Hobelsberger's Estate, In re, 10668

Citation85 S.D. 282,181 N.W.2d 455
Decision Date19 July 1967
Docket NumberNo. 10668,10668
PartiesIn the Matter of the ESTATE of John HOBELSBERGER, Deceased. . Dec. 4 1970. Lacey & Lacey, Sioux Falls, Beardsley, Osheim & Wagner, Watertown, for appellants. Gribbin & Burns and Thomas G. Ries, Watertown, for respondent. RENTTO, Judge. John Hobelsberger died on
CourtSupreme Court of South Dakota

Page 455

181 N.W.2d 455
85 S.D. 282
In the Matter of the ESTATE of John HOBELSBERGER, Deceased.
No. 10668.
Supreme Court of South Dakota.
Dec. 4 1970.

[85 S.D. 283]

Page 456

Lacey & Lacey, Sioux Falls, Beardsley, Osheim & Wagner, Watertown, for appellants.

Gribbin & Burns and Thomas G. Ries, Watertown, for respondent.

RENTTO, Judge.

John Hobelsberger died on July 19, 1967, survived by 27 nieces and nephews and seven grandnieces and grandnephews, his only heirs. In this proceeding the validity of a will which he executed on November 22, 1966, is challenged[85 S.D. 284] by nine nieces and nephews. Its admission to probate was sought by his designated executor.

The will in question, after providing for the payment of debts and funeral expenses, left the remainder of his estate to Phyllis Raml, a grandniece. In the event that she did not survive him the property was to go to her husband, Ralph Raml, who was also named executor. If neither of these survived the testator, it would then go to their son Thomas. His estate consisted of 160 acres of farm land in Codington County, South Dakota, appraised at $7,500 and cash, bonds and miscellaneous personal property valued at approximately $9,400.

The challenge of the contestants was based on the following grounds: (1) lack of testamentary capacity; (2) undue influence on the part of the Ramls; and (3) improper execution. The county court, without a jury, held a hearing on the matters in issue and made findings of fact favorable to the proponent and admitted the will to probate. From this the contestants appealed to the circuit court. After hearing testimony for three days and considering the briefs of both parties, the court made similar findings and entered judgment dismissing the appeal and affirming the order of the county court. This appeal is from that judgment.

The testator at the time of executing the will in question was 80 years of age. He had never married and lived alone on his farm near Kranzburg, South Dakota. He had resided in the same general area all of his life. The Ramls lived on and operated a farm about two miles from his. They had made their home there since 1950. Over the years they rented a portion of his farm and for about five years before his death they rented it all, but he continued to reside on it. During these years they pretty much looked after him. Their relations with him seem to have been friendly and cordial and their visits with each other rather frequent. During late years the other heirs had not lived in as close proximity to him nor have they been with him as often as the Ramls.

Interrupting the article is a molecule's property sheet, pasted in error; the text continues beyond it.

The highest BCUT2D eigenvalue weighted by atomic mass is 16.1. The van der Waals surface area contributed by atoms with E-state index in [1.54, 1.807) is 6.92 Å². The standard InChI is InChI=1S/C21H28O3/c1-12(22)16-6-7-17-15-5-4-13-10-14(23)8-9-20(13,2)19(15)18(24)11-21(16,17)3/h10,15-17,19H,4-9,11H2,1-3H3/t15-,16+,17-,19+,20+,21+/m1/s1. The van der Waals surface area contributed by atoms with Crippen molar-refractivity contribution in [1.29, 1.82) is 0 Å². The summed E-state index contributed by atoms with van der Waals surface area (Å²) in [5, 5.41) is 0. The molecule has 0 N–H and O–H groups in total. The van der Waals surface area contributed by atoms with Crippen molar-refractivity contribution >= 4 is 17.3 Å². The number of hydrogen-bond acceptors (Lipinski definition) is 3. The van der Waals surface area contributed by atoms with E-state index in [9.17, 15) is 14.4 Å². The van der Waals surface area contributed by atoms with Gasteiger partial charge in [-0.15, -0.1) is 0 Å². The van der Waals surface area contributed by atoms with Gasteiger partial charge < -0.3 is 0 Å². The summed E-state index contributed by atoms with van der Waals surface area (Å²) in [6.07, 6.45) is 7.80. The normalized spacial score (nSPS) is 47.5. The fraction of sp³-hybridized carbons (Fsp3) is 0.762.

While attending church on Sunday, October 23, 1966, he became ill during the service and was taken to the St. Ann's hospital in Watertown, South Dakota, by Mr. Raml. [85 S.D. 285] It was thought that he had a heart attack. On October 24th he became the patient of Doctor Brevick who diagnosed his indisposition as intermittent cerebral insufficiency. He remained there until November 19th, when he was transferred to the Burgdorf Nursing Home in the same city. During his hospitalization he told the Ramls that he wanted to see an attorney about some legal matters and the preparation of a will. He did not indicate any particular attorney, but suggested that they ask their lawyer to call on him. After several requests they mentioned the matter to Thomas Green who had acted as their attorney.

About a week later Mr. Green went to the hospital and interviewed the testator. This was about the 10th of November. After discussing some apparent defects in the title to his farm which he wanted corrected, the testator told the attorney what provisions he wanted in his will. Their discussion lasted about 45 minutes. After the completion of the interview the attorney returned to his office, with his notes, and prepared a will in compliance with his instructions. About the 17th of November he took the will to the hospital. Because testator's brother, who later predeceased him, was in the same room as a patient it was not discussed or executed. Soon after his transfer to the nursing home he sent word by the Ramls that he wanted to see the attorney about his will.

On November 22nd the attorney and a secretary went to the nursing home. The